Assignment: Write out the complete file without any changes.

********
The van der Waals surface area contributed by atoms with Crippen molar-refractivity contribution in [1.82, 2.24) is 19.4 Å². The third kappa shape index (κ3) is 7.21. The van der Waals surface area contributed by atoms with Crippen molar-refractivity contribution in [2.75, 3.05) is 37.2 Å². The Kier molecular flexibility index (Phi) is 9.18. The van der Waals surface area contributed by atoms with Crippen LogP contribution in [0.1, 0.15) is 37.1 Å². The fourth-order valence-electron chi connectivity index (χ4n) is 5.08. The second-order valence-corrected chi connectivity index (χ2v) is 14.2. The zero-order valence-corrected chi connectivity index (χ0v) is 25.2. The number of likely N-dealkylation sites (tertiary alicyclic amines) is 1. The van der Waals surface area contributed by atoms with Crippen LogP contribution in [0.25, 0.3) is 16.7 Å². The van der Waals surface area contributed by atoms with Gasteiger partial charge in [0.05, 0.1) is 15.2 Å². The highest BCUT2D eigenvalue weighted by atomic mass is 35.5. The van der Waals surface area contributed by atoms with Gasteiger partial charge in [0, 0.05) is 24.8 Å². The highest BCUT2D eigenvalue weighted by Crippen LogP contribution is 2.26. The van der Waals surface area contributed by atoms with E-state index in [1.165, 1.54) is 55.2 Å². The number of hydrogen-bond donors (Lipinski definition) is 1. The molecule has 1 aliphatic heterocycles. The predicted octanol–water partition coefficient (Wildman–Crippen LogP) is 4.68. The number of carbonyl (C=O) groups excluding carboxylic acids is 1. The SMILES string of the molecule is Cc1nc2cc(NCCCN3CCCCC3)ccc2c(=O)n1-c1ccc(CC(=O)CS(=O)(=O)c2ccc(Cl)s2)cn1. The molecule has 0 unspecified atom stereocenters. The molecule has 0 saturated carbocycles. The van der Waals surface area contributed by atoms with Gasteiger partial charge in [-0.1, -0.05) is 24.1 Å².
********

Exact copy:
The van der Waals surface area contributed by atoms with Crippen molar-refractivity contribution in [1.82, 2.24) is 19.4 Å². The third kappa shape index (κ3) is 7.21. The van der Waals surface area contributed by atoms with Crippen molar-refractivity contribution in [2.75, 3.05) is 37.2 Å². The Kier molecular flexibility index (Phi) is 9.18. The van der Waals surface area contributed by atoms with Crippen LogP contribution in [0.1, 0.15) is 37.1 Å². The fourth-order valence-electron chi connectivity index (χ4n) is 5.08. The second-order valence-corrected chi connectivity index (χ2v) is 14.2. The zero-order valence-corrected chi connectivity index (χ0v) is 25.2. The number of likely N-dealkylation sites (tertiary alicyclic amines) is 1. The van der Waals surface area contributed by atoms with Crippen LogP contribution in [0.25, 0.3) is 16.7 Å². The van der Waals surface area contributed by atoms with Gasteiger partial charge in [0.05, 0.1) is 15.2 Å². The highest BCUT2D eigenvalue weighted by atomic mass is 35.5. The van der Waals surface area contributed by atoms with Gasteiger partial charge in [0, 0.05) is 24.8 Å². The highest BCUT2D eigenvalue weighted by Crippen LogP contribution is 2.26. The van der Waals surface area contributed by atoms with E-state index in [1.165, 1.54) is 55.2 Å². The number of hydrogen-bond donors (Lipinski definition) is 1. The molecule has 1 aliphatic heterocycles. The predicted octanol–water partition coefficient (Wildman–Crippen LogP) is 4.68. The number of carbonyl (C=O) groups excluding carboxylic acids is 1. The SMILES string of the molecule is Cc1nc2cc(NCCCN3CCCCC3)ccc2c(=O)n1-c1ccc(CC(=O)CS(=O)(=O)c2ccc(Cl)s2)cn1. The molecule has 0 unspecified atom stereocenters. The molecule has 0 saturated carbocycles. The van der Waals surface area contributed by atoms with Gasteiger partial charge in [-0.1, -0.05) is 24.1 Å².